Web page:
Editorial Note

Editorial Note: The reason for the decline in cirrhosis mortality since 1973 is not clear--especially since deaths from alcoholism and per capita consumption have not shown a similar decline. Possible reasons for this decrease include earlier diagnosis and improvement in medical management, which enable persons having the disease to live longer. In addition to improved medical care, other possible contributing factors include: changes in physicians' coding of death certificates, a decrease in causes of cirrhosis other than alcohol misuse, and a decrease in co-morbid conditions with a resultant increase in survival. If this is true, the decline in the cirrhosis mortality rates may not reflect changes in drinking habits of the general population, and per capita consumption may not directly reflect individual use patterns. Therefore, changes in the prevalence of chronic heavy alcohol use among certain segments of the population might not be seen.

Data from CDC's 1981-1983 behavioral risk factor surveys provided national estimates of the prevalence of three patterns of alcohol misuse: chronic heavy alcohol use--8.7%, binge drinking--22.7%, drinking and driving--6.1% (10,11) . The behavioral risk factor surveillance system (12) will be used to follow secular trends in these patterns of alcohol misuse and may provide some insight into changes in alcohol-related mortality as reflected by death certificate data. Further research is needed to determine which factor(s) account for the decline in cirrhosis mortality.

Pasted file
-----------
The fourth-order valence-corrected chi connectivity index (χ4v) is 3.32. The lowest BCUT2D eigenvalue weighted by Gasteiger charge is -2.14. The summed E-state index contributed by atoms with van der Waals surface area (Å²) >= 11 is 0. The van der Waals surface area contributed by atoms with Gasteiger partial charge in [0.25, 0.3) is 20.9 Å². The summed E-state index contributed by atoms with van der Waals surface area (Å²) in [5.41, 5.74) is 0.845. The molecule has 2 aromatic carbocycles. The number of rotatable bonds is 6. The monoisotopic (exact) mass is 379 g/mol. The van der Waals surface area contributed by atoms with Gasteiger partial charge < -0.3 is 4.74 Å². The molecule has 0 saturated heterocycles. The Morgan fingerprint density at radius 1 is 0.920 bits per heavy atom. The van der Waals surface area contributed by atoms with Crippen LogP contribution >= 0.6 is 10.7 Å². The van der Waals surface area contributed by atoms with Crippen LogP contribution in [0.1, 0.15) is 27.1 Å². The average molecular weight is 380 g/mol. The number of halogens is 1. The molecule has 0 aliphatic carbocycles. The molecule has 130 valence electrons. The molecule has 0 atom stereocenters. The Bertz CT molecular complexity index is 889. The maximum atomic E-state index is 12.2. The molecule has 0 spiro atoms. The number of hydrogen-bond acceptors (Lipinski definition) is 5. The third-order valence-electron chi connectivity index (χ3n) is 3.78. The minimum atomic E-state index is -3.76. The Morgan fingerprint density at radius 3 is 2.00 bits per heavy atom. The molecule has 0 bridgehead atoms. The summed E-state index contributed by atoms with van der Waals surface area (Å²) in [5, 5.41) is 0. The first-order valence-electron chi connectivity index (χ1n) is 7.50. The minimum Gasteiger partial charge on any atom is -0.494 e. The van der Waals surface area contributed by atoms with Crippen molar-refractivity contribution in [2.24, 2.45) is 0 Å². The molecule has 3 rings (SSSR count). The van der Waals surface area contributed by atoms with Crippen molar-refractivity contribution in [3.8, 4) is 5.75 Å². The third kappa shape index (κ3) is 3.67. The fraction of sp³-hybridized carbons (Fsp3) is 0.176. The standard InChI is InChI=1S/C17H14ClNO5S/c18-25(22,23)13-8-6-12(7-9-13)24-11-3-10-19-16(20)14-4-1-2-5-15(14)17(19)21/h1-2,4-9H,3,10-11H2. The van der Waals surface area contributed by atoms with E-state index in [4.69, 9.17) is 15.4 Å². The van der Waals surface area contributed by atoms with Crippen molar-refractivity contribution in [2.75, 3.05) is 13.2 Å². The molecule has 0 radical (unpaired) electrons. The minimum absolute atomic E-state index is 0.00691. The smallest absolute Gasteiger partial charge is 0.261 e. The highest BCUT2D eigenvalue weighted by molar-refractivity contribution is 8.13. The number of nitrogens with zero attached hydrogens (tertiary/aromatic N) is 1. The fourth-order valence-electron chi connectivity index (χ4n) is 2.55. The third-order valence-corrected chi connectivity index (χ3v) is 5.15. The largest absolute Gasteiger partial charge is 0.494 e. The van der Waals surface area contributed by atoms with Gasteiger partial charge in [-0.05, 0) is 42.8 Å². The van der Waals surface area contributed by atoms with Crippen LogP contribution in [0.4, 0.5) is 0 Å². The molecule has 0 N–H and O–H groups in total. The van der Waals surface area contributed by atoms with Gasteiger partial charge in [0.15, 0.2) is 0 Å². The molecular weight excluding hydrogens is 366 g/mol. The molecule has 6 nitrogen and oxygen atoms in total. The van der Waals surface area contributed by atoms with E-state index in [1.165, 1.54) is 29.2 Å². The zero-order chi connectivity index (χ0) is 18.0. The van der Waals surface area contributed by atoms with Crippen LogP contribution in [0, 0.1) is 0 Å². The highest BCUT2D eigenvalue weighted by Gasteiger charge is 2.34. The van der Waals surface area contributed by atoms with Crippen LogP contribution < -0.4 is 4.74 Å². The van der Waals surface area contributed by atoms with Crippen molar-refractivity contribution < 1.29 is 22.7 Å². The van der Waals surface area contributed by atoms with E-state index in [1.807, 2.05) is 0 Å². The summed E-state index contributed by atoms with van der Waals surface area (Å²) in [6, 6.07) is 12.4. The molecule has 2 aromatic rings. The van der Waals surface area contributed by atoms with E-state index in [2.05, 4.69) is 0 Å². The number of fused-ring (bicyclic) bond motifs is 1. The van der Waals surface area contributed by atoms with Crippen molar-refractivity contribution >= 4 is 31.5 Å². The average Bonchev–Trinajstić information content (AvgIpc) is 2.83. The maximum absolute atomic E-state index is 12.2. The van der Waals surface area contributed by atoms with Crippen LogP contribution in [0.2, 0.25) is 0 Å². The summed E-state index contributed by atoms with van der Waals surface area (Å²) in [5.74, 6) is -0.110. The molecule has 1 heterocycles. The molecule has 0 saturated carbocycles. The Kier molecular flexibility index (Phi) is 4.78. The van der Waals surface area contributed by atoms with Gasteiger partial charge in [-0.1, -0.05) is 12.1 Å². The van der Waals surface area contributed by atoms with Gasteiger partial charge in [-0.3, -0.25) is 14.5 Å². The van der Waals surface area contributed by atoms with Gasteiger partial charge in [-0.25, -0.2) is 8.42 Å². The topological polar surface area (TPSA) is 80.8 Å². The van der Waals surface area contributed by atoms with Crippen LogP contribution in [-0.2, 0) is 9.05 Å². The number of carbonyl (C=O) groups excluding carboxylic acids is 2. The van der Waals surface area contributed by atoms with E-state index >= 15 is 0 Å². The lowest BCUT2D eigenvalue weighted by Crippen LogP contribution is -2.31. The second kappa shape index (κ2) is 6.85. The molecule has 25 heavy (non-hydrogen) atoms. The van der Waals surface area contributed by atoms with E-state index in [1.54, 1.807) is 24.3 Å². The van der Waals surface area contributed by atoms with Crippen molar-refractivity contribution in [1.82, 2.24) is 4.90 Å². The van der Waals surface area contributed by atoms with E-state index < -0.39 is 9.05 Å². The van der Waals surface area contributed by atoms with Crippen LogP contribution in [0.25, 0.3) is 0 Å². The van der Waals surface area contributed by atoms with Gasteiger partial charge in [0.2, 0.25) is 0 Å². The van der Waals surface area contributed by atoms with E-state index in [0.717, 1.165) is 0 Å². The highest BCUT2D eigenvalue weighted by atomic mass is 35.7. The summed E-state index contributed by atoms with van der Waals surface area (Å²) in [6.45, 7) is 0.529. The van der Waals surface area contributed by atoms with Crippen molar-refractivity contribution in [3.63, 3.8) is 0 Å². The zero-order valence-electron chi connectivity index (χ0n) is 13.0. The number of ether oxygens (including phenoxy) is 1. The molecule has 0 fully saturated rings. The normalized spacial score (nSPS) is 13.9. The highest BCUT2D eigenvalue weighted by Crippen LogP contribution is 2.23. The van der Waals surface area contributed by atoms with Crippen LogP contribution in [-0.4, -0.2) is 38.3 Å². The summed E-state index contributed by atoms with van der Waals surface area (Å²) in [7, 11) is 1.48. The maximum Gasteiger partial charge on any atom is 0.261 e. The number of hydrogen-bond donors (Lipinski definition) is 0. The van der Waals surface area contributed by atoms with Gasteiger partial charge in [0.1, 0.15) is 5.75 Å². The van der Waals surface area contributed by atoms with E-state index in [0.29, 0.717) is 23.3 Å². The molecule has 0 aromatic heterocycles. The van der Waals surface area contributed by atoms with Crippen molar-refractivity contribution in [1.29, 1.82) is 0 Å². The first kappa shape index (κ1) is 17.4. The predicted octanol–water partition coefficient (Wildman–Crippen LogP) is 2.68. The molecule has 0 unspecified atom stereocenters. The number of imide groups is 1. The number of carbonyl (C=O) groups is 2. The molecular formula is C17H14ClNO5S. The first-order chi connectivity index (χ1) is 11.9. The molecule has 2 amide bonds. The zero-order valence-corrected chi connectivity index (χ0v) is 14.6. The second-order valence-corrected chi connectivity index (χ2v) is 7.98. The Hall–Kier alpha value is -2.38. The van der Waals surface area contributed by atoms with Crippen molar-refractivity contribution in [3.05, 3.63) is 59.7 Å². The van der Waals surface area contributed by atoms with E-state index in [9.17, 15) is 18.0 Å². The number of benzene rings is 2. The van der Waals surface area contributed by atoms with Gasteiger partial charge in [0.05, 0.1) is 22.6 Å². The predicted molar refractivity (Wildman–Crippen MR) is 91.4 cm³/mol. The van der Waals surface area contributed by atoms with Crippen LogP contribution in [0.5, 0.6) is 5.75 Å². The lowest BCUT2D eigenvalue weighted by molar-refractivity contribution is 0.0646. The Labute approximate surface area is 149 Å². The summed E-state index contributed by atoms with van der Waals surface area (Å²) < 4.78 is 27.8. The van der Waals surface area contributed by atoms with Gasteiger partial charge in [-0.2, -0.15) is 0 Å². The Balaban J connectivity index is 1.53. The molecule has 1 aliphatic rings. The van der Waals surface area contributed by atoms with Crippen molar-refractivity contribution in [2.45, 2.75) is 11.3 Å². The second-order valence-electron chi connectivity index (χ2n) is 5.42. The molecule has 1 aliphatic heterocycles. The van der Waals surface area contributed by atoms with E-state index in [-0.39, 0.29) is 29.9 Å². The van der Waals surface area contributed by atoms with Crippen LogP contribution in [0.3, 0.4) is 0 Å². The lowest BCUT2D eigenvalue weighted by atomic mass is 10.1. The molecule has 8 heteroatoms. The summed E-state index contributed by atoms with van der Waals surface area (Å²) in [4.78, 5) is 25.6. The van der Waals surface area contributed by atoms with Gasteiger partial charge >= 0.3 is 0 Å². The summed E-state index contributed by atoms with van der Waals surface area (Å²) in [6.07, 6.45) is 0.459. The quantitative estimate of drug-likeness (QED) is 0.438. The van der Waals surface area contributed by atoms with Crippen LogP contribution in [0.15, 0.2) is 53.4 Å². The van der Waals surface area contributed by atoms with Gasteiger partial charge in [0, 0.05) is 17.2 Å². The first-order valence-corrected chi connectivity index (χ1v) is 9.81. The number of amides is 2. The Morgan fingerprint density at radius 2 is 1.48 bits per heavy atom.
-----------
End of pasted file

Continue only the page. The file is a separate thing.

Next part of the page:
References

  1. Office of the Secretary. Fifth special report to the US Congress on alcohol and health from the Secretary of Health and Human Services. Rockville, Maryland: Department of Health and Human Services, 1984. DHHS publication no (ADM) 84-1291.

  2. Colliver J, Malin H. State and national trends in alcohol-related mortality. Alcohol Health and Research World 1986;3(10):60-4,75.

  3. National Center for Health Statistics. Advance reporting of final mortality statistics, 1983. Hyattsville, Maryland: National Center for Health Statistics, 1985. (Monthly vital statistics report; vol 34; no 6; suppl 2).

  4. National Center for Health Statistics. Vital statistics of the United States: volume II (data for years 1945-1980). Hyattsville, Maryland: National Center for Health Statistics, (Vol I and Vol II for each year, covering the years 1945-1980).